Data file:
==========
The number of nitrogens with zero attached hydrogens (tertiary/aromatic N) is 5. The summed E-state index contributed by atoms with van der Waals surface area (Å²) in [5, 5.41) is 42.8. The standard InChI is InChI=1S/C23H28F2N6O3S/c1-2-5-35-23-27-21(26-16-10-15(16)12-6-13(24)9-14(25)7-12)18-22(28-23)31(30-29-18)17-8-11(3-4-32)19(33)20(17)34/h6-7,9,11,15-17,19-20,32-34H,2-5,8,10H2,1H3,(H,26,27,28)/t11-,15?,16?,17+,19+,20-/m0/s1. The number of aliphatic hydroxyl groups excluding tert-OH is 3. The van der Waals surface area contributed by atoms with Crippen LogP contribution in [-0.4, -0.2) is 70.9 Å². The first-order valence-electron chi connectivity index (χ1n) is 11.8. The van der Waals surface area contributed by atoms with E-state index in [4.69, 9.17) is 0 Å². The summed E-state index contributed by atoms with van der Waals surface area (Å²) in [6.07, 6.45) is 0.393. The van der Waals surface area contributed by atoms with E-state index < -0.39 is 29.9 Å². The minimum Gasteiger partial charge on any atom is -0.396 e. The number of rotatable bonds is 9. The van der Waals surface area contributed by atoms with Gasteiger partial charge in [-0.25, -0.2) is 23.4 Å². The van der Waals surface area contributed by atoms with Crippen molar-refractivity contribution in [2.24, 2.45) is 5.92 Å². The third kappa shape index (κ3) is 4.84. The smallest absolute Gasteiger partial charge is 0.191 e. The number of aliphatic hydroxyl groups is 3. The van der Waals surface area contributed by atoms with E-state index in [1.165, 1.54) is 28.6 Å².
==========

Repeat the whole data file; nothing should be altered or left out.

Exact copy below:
The number of nitrogens with zero attached hydrogens (tertiary/aromatic N) is 5. The summed E-state index contributed by atoms with van der Waals surface area (Å²) in [5, 5.41) is 42.8. The standard InChI is InChI=1S/C23H28F2N6O3S/c1-2-5-35-23-27-21(26-16-10-15(16)12-6-13(24)9-14(25)7-12)18-22(28-23)31(30-29-18)17-8-11(3-4-32)19(33)20(17)34/h6-7,9,11,15-17,19-20,32-34H,2-5,8,10H2,1H3,(H,26,27,28)/t11-,15?,16?,17+,19+,20-/m0/s1. The number of aliphatic hydroxyl groups excluding tert-OH is 3. The van der Waals surface area contributed by atoms with Crippen LogP contribution in [-0.4, -0.2) is 70.9 Å². The first-order valence-electron chi connectivity index (χ1n) is 11.8. The van der Waals surface area contributed by atoms with E-state index in [4.69, 9.17) is 0 Å². The summed E-state index contributed by atoms with van der Waals surface area (Å²) in [6.07, 6.45) is 0.393. The van der Waals surface area contributed by atoms with E-state index < -0.39 is 29.9 Å². The minimum Gasteiger partial charge on any atom is -0.396 e. The number of rotatable bonds is 9. The van der Waals surface area contributed by atoms with Gasteiger partial charge in [-0.25, -0.2) is 23.4 Å². The van der Waals surface area contributed by atoms with Crippen molar-refractivity contribution in [2.24, 2.45) is 5.92 Å². The third kappa shape index (κ3) is 4.84. The smallest absolute Gasteiger partial charge is 0.191 e. The number of aliphatic hydroxyl groups is 3. The van der Waals surface area contributed by atoms with E-state index in [1.165, 1.54) is 28.6 Å².